Engaging with others online was a significant focus of the 2020 Bookseller Children’s conference. This was highlighted by speakers like Rob Biddulph, who found success during lockdown with a YouTube series, and by actress Carrie Hope Fletcher who asserted that ‘social media isn’t just for influencers’ like her (2020). This is true. Social media lets authors engage with their audience, disseminate content, and expand their following. This is especially important now as physical interactions are limited.

Publishers are acutely aware of this. I spoke with twenty bestselling children’s authors, and sixteen told me that they had been encouraged or advised to join Twitter by their publisher. None of these authors were given structured advice on how to use social media to promote their work. Running a one-man marketing campaign without a clear strategy is problematic. Additionally, the rise in social media has inaugurated a change in labour relations for writers. Writers are now partly responsible for promoting their work online. This work can extend beyond the realms of normal working day and is not monitored by an employer.

This can involve uncompensated ’emotional labour’ (Williams, Bryant, Carvell 2019). This means ‘induc[ing] or suppress[ing] feeling in order to sustain the outward countenance that produces the proper state of mind in others’ (Hochschild 1983, p. 7). Putting on a brave face to keep an audience engaged has meant that writers have portrayed their craft as something fun and communal, hiding the fact that it can be isolating and ’emotionally taxing’ (Williams, Bryant, Carvell 2019). However, there is a larger problem.

Diversity is a key issue in contemporary publishing. Voices from marginalised communities must be heard both within the industry and amongst published authors. A Book Trust report covering 2007-2017 stated that 5.6% of published UK children’s authors are from a black and minority ethnic (BAME) background (Ramdershand-Bold 2018). Melanie Ramdershand-Bold – an Associate Professor at UCL who spoke at the conference – explained that between 2006 and 2019 only 2.24% of YA authors were British people of colour (Ramdershand-Bold 2019). As children’s authors are sent online to promote themselves, I fear that diversity is not being considered.

Social media can be fraught with problems for people of colour. It has been argued that social media is a ‘racialised space’, meaning that sites like Twitter can be a microcosm of racist behaviour (Williams, Bryant, Carver 2019). This has been the case for BAME children’s authors. Bestselling author Sharna Jackson was heavily trolled the day her 2019 book High Rise Mystery was released for simply promoting diversity in an online interview. For people of colour on social media, this strain can often lead to ‘racial battle fatigue’; a literal exhaustion from online combat relating to one’s racial or ethnic identity (Williams, Bryant, Carver 2019). Encouraging children’s authors to go online should be accompanied by marketing strategies that value the wellbeing of an author, ensuring a consistent output of great content that will generate print sales.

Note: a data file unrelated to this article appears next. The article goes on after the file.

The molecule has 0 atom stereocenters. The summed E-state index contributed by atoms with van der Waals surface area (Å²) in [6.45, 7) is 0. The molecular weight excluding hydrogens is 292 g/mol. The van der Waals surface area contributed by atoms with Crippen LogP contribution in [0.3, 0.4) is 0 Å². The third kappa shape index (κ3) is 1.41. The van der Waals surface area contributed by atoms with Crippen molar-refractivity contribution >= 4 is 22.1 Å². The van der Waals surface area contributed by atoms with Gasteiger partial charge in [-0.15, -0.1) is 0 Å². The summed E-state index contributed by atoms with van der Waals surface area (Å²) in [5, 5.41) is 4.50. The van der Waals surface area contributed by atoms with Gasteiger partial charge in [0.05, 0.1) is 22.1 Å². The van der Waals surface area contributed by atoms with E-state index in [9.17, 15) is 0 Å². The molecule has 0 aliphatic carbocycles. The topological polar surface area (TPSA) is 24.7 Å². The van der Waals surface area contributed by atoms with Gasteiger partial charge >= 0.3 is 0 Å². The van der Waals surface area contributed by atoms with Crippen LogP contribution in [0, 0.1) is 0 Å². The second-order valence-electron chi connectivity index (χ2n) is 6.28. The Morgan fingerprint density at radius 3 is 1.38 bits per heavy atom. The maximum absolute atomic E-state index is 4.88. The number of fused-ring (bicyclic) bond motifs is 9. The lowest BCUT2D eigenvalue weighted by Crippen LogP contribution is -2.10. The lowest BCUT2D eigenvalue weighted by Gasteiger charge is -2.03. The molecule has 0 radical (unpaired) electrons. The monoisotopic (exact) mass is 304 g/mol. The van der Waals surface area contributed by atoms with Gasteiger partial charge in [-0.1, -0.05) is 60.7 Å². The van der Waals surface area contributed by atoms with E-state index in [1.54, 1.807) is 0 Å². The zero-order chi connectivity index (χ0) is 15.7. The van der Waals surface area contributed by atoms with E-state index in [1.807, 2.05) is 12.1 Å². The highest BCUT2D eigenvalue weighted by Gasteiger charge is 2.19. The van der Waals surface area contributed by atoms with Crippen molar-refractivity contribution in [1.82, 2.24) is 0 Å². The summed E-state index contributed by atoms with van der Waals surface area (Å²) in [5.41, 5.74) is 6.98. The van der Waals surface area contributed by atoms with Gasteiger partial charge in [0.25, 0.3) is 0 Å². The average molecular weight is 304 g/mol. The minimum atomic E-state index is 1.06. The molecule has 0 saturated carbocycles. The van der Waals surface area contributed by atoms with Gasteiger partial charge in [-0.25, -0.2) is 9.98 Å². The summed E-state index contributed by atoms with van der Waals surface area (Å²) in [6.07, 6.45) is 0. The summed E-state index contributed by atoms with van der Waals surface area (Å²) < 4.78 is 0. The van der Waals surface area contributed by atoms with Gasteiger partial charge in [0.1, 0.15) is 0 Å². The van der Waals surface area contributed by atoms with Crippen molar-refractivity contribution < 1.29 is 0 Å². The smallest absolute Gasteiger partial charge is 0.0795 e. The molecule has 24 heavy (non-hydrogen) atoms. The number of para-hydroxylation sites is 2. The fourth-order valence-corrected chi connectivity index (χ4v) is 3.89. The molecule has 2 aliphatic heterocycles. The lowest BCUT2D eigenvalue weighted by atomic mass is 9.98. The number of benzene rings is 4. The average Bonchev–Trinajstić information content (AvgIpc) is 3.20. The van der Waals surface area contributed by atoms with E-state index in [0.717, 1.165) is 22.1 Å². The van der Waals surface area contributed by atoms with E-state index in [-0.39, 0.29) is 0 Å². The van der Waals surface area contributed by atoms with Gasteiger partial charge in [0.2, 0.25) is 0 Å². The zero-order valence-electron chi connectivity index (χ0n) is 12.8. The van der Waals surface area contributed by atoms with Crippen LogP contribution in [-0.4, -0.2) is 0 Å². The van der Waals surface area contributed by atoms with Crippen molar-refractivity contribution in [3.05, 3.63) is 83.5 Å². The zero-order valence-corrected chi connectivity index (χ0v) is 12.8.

To return to Fletcher’s assertion; of course, social media gives everyone access to a platform to promote themselves, but it does not provide a level playing field for all. With online abuse increasing in in the UK during lockdown, now more than ever, publishers need to protect their human resources by providing comprehensive marketing strategies online (End Violence Against Women 2020).

Reference List

End Violence Against Women 2020, The ripple effect: COVID-19 and the epidemic of online abuse, Glitch, viewed 22 October 2020 < https://www.endviolenceagainstwomen.org.uk/wp-content/uploads/Glitch-and-EVAW-The-Ripple-Effect-Online-abuse-during-COVID-19-Sept-2020.pdf >.

Fletcher, CH 2020, ‘Why social media isn’t just for influencers’ presented to The Bookseller Children’s Conference, 28 September – 1 October, viewed Wednesday 30 September 2020, < https://www.thebookseller.com/childrens-conference/wednesday-morning-session-video >.

Hochschild, A 1983, The managed heart: commercialization of human feeling, University of California Press, California.

Ramdershand-Bold, M 2020 ‘Representation: A deep-dive into ‘diversity’ in YA publishing’ presented to The Bookseller Children’s Conference, 28 September – 1 October, viewed Wednesday 28 September 2020, < https://www.thebookseller.com/childrens-conference/monday-morning-session-video >.

Ramdershand-Bold, M 201, Representation of people of colour amongst children’s book authors and illustrators, BookTrust, viewed 22 October 2020 < https://www.booktrust.org.uk/globalassets/resources/represents/booktrust-represents-diversity-childrens-authors-illustrators-report.pdf >.

Williams, AA, Bryant, Z, Carvell, C 2019, ‘Uncompensated emotional labor, racial battle fatigue, and (in)civility in digital spaces’, Sociology Compass, 13.2, 1-12, viewed 22 October 2020, < https://onlinelibrary-wiley-com.ezproxy.napier.ac.uk/doi/epdf/10.1111/soc4.12658 >.